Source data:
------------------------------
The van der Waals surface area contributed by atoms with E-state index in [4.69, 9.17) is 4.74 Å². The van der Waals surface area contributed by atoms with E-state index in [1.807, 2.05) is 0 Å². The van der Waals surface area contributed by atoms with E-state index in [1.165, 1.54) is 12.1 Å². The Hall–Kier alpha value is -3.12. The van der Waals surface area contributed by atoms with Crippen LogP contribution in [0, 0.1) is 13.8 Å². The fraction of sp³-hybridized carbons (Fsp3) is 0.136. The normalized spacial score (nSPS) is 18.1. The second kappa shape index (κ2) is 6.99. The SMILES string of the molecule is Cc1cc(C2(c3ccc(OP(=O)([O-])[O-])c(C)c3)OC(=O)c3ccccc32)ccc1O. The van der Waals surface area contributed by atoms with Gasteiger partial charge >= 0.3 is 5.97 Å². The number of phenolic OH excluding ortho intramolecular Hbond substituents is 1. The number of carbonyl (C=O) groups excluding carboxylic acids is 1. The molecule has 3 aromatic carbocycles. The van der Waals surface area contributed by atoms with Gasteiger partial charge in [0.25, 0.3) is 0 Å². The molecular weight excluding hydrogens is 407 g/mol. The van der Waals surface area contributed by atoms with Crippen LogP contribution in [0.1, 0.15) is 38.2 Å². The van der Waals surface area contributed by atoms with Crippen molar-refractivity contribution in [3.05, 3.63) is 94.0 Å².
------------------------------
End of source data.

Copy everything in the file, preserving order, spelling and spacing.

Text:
The van der Waals surface area contributed by atoms with E-state index in [4.69, 9.17) is 4.74 Å². The van der Waals surface area contributed by atoms with E-state index in [1.807, 2.05) is 0 Å². The van der Waals surface area contributed by atoms with E-state index in [1.165, 1.54) is 12.1 Å². The Hall–Kier alpha value is -3.12. The van der Waals surface area contributed by atoms with Crippen LogP contribution in [0, 0.1) is 13.8 Å². The fraction of sp³-hybridized carbons (Fsp3) is 0.136. The normalized spacial score (nSPS) is 18.1. The second kappa shape index (κ2) is 6.99. The SMILES string of the molecule is Cc1cc(C2(c3ccc(OP(=O)([O-])[O-])c(C)c3)OC(=O)c3ccccc32)ccc1O. The van der Waals surface area contributed by atoms with Gasteiger partial charge >= 0.3 is 5.97 Å². The number of phenolic OH excluding ortho intramolecular Hbond substituents is 1. The number of carbonyl (C=O) groups excluding carboxylic acids is 1. The molecule has 3 aromatic carbocycles. The van der Waals surface area contributed by atoms with Gasteiger partial charge in [0.25, 0.3) is 0 Å². The molecular weight excluding hydrogens is 407 g/mol. The van der Waals surface area contributed by atoms with Crippen LogP contribution in [0.1, 0.15) is 38.2 Å². The van der Waals surface area contributed by atoms with Crippen molar-refractivity contribution in [3.05, 3.63) is 94.0 Å².